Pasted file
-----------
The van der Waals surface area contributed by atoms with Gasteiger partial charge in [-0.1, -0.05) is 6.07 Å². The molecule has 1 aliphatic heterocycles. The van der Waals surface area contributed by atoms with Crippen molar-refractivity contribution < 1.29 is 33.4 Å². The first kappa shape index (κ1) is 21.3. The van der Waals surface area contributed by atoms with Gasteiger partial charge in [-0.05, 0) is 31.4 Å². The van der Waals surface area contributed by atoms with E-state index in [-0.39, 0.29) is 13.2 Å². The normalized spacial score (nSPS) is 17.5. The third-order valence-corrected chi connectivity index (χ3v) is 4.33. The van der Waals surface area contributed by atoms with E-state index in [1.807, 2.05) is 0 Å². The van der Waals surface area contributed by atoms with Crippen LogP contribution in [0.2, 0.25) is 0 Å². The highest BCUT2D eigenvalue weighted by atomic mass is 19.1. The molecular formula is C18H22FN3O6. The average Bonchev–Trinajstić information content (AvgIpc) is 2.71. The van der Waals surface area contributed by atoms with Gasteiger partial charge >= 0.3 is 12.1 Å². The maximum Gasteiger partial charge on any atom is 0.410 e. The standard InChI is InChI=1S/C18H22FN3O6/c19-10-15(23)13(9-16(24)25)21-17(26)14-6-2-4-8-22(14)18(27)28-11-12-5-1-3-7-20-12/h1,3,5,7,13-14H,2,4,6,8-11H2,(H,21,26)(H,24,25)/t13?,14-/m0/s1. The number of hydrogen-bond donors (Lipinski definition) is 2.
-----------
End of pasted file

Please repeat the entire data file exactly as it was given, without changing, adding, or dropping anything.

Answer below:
The van der Waals surface area contributed by atoms with Gasteiger partial charge in [-0.1, -0.05) is 6.07 Å². The molecule has 1 aliphatic heterocycles. The van der Waals surface area contributed by atoms with Crippen molar-refractivity contribution < 1.29 is 33.4 Å². The first kappa shape index (κ1) is 21.3. The van der Waals surface area contributed by atoms with Gasteiger partial charge in [-0.05, 0) is 31.4 Å². The van der Waals surface area contributed by atoms with E-state index in [-0.39, 0.29) is 13.2 Å². The normalized spacial score (nSPS) is 17.5. The third-order valence-corrected chi connectivity index (χ3v) is 4.33. The van der Waals surface area contributed by atoms with E-state index in [1.807, 2.05) is 0 Å². The van der Waals surface area contributed by atoms with Crippen LogP contribution in [0.2, 0.25) is 0 Å². The highest BCUT2D eigenvalue weighted by atomic mass is 19.1. The molecular formula is C18H22FN3O6. The average Bonchev–Trinajstić information content (AvgIpc) is 2.71. The van der Waals surface area contributed by atoms with Gasteiger partial charge >= 0.3 is 12.1 Å². The maximum Gasteiger partial charge on any atom is 0.410 e. The standard InChI is InChI=1S/C18H22FN3O6/c19-10-15(23)13(9-16(24)25)21-17(26)14-6-2-4-8-22(14)18(27)28-11-12-5-1-3-7-20-12/h1,3,5,7,13-14H,2,4,6,8-11H2,(H,21,26)(H,24,25)/t13?,14-/m0/s1. The number of hydrogen-bond donors (Lipinski definition) is 2.